At the age of 12, Ahmed would take apart his parents’ computer to figure out how it worked. “This didn’t always agree with my parents. Sometimes it took me a bit to fit it all back together properly. If you needed the PC, you just had to wait,” he says. But you can tell from his smile that his family did so without too much grumbling. His homeland was less agreeable. At 19, Ahmed and his family fled from Damascus in Syria and eventually landed in Germany. This was six years ago. Once here, Ahmed’s first step was to take a language course.
Giving Bechtle a whirl.
With my B2 level language certificate, I wanted to move right on and learn a profession,” says Ahmed. His get-up-and-go was hampered slightly; it was simply too late in the year to get a position as a vocational trainee. An alternative opened up when Bechtle offered him an internship instead—just to give it a whirl. For me, this was an opportunity to get to know Bechtle, the job, the language.
He remembers his first day at Bechtle vividly. “It was in August, and my mind was awash with new impressions. It was also when I realised just how big Bechtle really is.” During his internship, it quickly became clear to him that Bechtle is where he wanted to do his vocational training, too. It was the distinct flavour of hands-on teamwork that won him over. “There’s no such thing as typical trainee work here. Everyone gets a chance to make a real contribution and take on responsibility. I was no different,” he remembers. Not much later, as a vocational trainee to become a systems integration engineer, he pulled off his first own project. He believed in himself and really pitched in, and always knew that his supervisor had his back, giving him support and advise when he needed it.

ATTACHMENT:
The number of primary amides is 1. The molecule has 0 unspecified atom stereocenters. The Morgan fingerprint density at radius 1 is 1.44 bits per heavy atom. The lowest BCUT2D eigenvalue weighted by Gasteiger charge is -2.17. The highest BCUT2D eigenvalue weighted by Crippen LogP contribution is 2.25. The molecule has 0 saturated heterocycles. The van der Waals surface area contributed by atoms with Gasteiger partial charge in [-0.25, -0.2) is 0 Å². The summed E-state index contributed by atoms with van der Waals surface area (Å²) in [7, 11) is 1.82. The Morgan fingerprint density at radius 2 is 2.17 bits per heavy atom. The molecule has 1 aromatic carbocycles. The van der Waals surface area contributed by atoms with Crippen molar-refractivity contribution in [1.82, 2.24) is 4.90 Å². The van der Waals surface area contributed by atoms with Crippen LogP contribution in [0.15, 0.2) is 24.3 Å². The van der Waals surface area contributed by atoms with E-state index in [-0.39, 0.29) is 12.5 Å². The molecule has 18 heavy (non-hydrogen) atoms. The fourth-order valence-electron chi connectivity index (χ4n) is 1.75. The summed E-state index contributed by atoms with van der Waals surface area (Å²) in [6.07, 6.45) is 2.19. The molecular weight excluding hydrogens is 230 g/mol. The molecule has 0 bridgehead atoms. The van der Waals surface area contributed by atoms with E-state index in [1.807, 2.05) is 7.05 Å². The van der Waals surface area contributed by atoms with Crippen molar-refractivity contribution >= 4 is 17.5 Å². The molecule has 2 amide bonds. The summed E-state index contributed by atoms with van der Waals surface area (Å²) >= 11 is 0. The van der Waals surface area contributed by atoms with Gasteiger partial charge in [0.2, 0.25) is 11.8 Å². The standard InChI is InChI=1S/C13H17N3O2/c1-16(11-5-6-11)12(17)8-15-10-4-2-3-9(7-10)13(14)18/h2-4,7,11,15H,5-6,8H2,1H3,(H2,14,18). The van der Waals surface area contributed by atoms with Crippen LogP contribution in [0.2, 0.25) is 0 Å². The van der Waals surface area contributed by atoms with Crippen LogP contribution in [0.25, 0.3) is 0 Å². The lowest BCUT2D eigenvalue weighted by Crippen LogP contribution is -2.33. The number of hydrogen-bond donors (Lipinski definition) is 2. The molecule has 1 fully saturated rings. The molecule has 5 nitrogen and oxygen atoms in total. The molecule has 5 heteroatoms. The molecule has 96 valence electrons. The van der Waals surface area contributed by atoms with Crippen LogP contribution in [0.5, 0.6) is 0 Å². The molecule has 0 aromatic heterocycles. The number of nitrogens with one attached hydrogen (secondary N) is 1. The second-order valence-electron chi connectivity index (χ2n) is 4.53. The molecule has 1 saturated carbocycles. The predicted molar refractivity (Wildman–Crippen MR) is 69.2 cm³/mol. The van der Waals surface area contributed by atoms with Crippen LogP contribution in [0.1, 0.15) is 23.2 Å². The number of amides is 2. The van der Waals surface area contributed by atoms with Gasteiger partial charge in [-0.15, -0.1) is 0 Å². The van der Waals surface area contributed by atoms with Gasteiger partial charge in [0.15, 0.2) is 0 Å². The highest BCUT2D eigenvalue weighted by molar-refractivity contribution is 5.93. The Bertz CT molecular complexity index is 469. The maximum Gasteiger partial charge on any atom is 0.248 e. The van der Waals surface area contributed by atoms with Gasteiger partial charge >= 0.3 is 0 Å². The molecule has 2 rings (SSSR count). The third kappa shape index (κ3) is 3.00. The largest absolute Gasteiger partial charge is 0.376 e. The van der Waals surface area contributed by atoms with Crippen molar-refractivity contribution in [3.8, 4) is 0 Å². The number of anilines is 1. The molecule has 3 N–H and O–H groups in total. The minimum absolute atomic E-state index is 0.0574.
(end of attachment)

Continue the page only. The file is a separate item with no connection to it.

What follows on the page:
Sticking at it.
Besides putting his hands to work in the office, he also had to hit the books. Prepping for exams in the Bechtle Academy, the Trainee Camp or a seminar on business etiquette all helped him keep his performance top notch. Just the language was a struggle. Terminology and other language-heavy exercises were a big hurdle to leap, so he’d sit down after school to get his vocab up to speed. The shift in culture, too, required some getting used to. Using clear language instead of beating around the bush was new ground for him, as was the routine of openly discussing problems. “In Syria, when you criticise something you’ll typically do it in a roundabout way. There’s no clear-cut ‘No’.” But that’s also something that Ahmed has learned, and now he knows how to deal with it.
None of this put him off target, though, and he completed his vocational training as one of the best in his year. With his excellent grades as a springboard into a professional career, all the doors at Bechtle swung wide open for him. Ahmed’s mind is all made up, too, as he’s going to pursue an opportunity in the security team of the Bechtle system house in Neckarsulm—an area with a lot of future to it.